Many moons ago I refactored Stratechery 3.0. I use “I” only because it’s convenient. Usually, when you do work with someone like Ben Thompson, it’s collaborative. At the time the bulk of the work was centered around gutting the old Stratechery codebase and making room for a new _s-based theme, new membership software, a better mobile experience, and more exposure for Daily Updates, Ben’s highly sought after and substantial analysis of the tech news of the day.
This time around, for 4.0, it was all about content discoverability. This meant, in short:
- creating new content taxonomies;
- integrating better search;
- avoiding the disruption of Ben’s revenue stream while allowing paid content to selectively be shared freely;
- exposing featured insights in the lesser noticed areas;
- and improving the readability of Stratechery’s content.
The actual list of work done was much, much longer than this, but it shouldn’t always be the goal of a developer to expose everything but the kitchen sink. What the Stratechery reader sees on the front end is the tip. My job was making sure that it appears exactly as it should but, more importantly, ensuring that Ben is able to interact with the rest of the data management from the control panel of his site. The part that people will never see was the most difficult.
Working on Stratechery, or a site like it should be a requirement for anyone in WordPress or web publishing development that thinks he knows it all. Sometimes we create solutions we believe real, serious writers need, only to find out that everything we thought about publishing was wrong. Add in a revenue component, and our shortsightedness becomes even more apparent.
When I think about someone like Ben, who makes his living by writing independent, high-quality, fierce, uncompromising analysis of modern technology and all that it entails, I don’t know if WordPress alone could ever meet the mark. There are so many holes in the software’s publishing experience that it’s almost a certainty that themes and plugins as we know them—both custom and premium—will always be around to play patchwork.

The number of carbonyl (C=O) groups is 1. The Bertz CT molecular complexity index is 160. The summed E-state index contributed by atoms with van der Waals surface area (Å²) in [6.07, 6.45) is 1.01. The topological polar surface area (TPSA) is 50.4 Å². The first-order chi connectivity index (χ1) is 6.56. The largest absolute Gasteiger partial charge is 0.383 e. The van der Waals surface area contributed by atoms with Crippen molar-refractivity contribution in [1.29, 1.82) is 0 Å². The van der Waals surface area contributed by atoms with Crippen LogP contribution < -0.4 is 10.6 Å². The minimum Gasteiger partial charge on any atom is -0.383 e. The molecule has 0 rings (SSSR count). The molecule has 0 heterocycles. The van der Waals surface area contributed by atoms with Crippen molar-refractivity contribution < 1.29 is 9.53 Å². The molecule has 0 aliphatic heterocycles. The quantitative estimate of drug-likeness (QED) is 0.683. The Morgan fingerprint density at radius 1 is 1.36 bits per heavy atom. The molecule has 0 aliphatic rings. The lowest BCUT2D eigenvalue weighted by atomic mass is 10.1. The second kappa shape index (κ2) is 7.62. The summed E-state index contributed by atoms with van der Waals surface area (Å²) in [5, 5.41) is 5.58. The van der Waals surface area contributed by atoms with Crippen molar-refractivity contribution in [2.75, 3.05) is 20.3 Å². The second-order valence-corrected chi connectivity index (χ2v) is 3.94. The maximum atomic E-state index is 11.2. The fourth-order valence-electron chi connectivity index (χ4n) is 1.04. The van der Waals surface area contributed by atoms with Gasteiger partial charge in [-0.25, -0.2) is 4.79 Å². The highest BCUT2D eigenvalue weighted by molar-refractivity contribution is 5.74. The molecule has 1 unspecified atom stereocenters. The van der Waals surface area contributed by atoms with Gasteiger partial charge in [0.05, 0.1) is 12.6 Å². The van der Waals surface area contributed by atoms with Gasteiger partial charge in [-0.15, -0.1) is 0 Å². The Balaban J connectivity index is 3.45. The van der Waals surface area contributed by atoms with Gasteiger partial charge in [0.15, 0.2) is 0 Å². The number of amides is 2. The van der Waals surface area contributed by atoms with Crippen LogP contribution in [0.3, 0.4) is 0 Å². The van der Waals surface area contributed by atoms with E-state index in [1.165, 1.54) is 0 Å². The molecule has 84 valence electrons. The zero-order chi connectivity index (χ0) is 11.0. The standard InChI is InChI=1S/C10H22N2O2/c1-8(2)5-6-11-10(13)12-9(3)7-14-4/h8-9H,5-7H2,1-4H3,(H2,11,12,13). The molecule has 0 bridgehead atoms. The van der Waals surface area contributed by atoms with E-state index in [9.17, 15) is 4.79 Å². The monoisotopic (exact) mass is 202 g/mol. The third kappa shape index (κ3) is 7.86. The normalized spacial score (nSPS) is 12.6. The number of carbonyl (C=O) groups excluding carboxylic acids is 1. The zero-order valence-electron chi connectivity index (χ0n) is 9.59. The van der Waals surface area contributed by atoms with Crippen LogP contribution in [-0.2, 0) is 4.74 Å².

We were promised that premium solutions (themes, plugins, you name it) would die back in 2008 and I’m still selling them in 2018.
Toss in Gutenburg, sure. Throw in style packs on themes if you like. Do what you will with content blocks or Jetpack or this or that, and it still won’t address a vast majority of issues that are faced by writers who depend on a predictable, controllable, unbreakable publishing experience.
If I had to recreate Ben’s website using WordPress and only WordPress, I wouldn’t be able to. We tried it. God knows I would have loved to make it happen, but it just wasn’t possible. Stratechery is the perfect example of a website that with WordPress should just work but doesn’t, and it’s also a perfect example of a business website that doesn’t look the part.
Stratechery is what I would show anyone who thinks that WordPress is just for blogs (it’s not) and also anyone who says that Jetpack-powered WordPress is enough to run a real business (it’s not). What’s my point here?
It’s mostly that I don’t know what WordPress is supposed to be anymore but I don’t mind where it’s at. It’s been shuffled into the category of my “must-haves” for site building but taken out of the category of quick-and-easy solutions for the average business owner.
What would I suggest now? I don’t know. There’s a void that can still be filled. WordPress powers a massive portion of the internet and will continue to do so, but it’s not immune to losing market share. We’ll see how things play out in the next decade. I hope that WordPress is still around. It’s how I spend the majority of my waking hours. I’d be lying, though, if I said that I didn’t think it could be completely disrupted by something better.
I wanted to write a post-mortem on the Stratechery 4.0 launch yesterday but I was too busy buying the dip.